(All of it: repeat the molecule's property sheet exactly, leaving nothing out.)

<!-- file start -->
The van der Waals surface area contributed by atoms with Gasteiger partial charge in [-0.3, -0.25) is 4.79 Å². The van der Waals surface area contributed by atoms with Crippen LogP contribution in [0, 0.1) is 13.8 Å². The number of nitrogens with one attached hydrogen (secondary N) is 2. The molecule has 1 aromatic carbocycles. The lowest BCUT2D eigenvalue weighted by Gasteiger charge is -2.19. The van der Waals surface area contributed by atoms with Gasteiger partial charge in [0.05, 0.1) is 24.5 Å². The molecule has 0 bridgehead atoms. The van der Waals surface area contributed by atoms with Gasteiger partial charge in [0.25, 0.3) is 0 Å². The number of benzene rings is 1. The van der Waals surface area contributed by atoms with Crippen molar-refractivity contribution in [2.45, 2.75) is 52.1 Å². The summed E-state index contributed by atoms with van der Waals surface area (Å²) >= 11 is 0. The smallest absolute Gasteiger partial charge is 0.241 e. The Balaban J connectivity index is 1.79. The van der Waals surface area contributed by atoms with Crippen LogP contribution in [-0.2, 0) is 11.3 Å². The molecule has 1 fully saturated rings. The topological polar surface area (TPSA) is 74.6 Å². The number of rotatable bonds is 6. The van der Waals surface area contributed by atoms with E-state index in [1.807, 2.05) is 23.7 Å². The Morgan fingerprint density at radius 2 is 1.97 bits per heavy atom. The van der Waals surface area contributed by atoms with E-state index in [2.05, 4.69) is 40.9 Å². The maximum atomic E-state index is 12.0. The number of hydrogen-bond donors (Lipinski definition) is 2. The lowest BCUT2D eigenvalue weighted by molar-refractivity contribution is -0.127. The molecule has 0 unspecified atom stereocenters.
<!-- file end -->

The van der Waals surface area contributed by atoms with Gasteiger partial charge in [-0.3, -0.25) is 4.79 Å². The van der Waals surface area contributed by atoms with Crippen LogP contribution in [0, 0.1) is 13.8 Å². The number of nitrogens with one attached hydrogen (secondary N) is 2. The molecule has 1 aromatic carbocycles. The lowest BCUT2D eigenvalue weighted by Gasteiger charge is -2.19. The van der Waals surface area contributed by atoms with Gasteiger partial charge in [0.05, 0.1) is 24.5 Å². The molecule has 0 bridgehead atoms. The van der Waals surface area contributed by atoms with Gasteiger partial charge in [0.25, 0.3) is 0 Å². The number of benzene rings is 1. The van der Waals surface area contributed by atoms with Crippen molar-refractivity contribution in [2.45, 2.75) is 52.1 Å². The summed E-state index contributed by atoms with van der Waals surface area (Å²) >= 11 is 0. The smallest absolute Gasteiger partial charge is 0.241 e. The Balaban J connectivity index is 1.79. The van der Waals surface area contributed by atoms with Crippen LogP contribution in [-0.2, 0) is 11.3 Å². The molecule has 1 fully saturated rings. The topological polar surface area (TPSA) is 74.6 Å². The number of rotatable bonds is 6. The van der Waals surface area contributed by atoms with E-state index in [1.807, 2.05) is 23.7 Å². The Morgan fingerprint density at radius 2 is 1.97 bits per heavy atom. The van der Waals surface area contributed by atoms with E-state index in [2.05, 4.69) is 40.9 Å². The maximum atomic E-state index is 12.0. The number of hydrogen-bond donors (Lipinski definition) is 2. The lowest BCUT2D eigenvalue weighted by molar-refractivity contribution is -0.127. The molecule has 0 unspecified atom stereocenters.